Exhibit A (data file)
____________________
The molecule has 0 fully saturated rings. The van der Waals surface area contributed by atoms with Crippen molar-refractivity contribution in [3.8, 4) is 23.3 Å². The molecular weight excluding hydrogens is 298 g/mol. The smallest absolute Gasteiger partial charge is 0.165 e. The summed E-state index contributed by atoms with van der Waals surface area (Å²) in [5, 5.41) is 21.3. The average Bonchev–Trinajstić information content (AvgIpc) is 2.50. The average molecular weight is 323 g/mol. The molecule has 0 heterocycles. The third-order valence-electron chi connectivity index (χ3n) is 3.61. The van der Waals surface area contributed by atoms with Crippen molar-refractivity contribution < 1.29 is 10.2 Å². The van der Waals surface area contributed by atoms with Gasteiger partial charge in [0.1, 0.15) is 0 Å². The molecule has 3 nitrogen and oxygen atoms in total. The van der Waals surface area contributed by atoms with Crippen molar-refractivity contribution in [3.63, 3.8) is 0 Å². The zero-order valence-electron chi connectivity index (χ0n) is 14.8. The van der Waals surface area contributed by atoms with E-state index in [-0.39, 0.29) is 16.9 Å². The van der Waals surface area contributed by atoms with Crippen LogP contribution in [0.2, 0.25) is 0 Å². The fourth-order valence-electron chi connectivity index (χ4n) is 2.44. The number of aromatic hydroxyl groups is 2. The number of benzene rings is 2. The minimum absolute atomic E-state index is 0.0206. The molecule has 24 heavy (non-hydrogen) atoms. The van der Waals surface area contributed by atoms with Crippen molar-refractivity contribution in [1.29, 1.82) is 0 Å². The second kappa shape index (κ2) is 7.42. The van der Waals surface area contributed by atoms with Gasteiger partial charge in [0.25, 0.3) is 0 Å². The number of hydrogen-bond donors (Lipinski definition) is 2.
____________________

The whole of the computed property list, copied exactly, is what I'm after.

The molecule has 0 fully saturated rings. The van der Waals surface area contributed by atoms with Crippen molar-refractivity contribution in [3.8, 4) is 23.3 Å². The molecular weight excluding hydrogens is 298 g/mol. The smallest absolute Gasteiger partial charge is 0.165 e. The summed E-state index contributed by atoms with van der Waals surface area (Å²) in [5, 5.41) is 21.3. The average Bonchev–Trinajstić information content (AvgIpc) is 2.50. The average molecular weight is 323 g/mol. The molecule has 0 heterocycles. The third-order valence-electron chi connectivity index (χ3n) is 3.61. The van der Waals surface area contributed by atoms with Crippen molar-refractivity contribution < 1.29 is 10.2 Å². The van der Waals surface area contributed by atoms with Gasteiger partial charge in [0.1, 0.15) is 0 Å². The molecule has 3 nitrogen and oxygen atoms in total. The van der Waals surface area contributed by atoms with Crippen molar-refractivity contribution in [3.63, 3.8) is 0 Å². The zero-order valence-electron chi connectivity index (χ0n) is 14.8. The van der Waals surface area contributed by atoms with E-state index in [-0.39, 0.29) is 16.9 Å². The van der Waals surface area contributed by atoms with Crippen LogP contribution in [0.2, 0.25) is 0 Å². The fourth-order valence-electron chi connectivity index (χ4n) is 2.44. The number of aromatic hydroxyl groups is 2. The number of benzene rings is 2. The minimum absolute atomic E-state index is 0.0206. The molecule has 24 heavy (non-hydrogen) atoms. The van der Waals surface area contributed by atoms with Crippen molar-refractivity contribution in [1.29, 1.82) is 0 Å². The second kappa shape index (κ2) is 7.42. The van der Waals surface area contributed by atoms with Gasteiger partial charge in [0.25, 0.3) is 0 Å². The number of hydrogen-bond donors (Lipinski definition) is 2.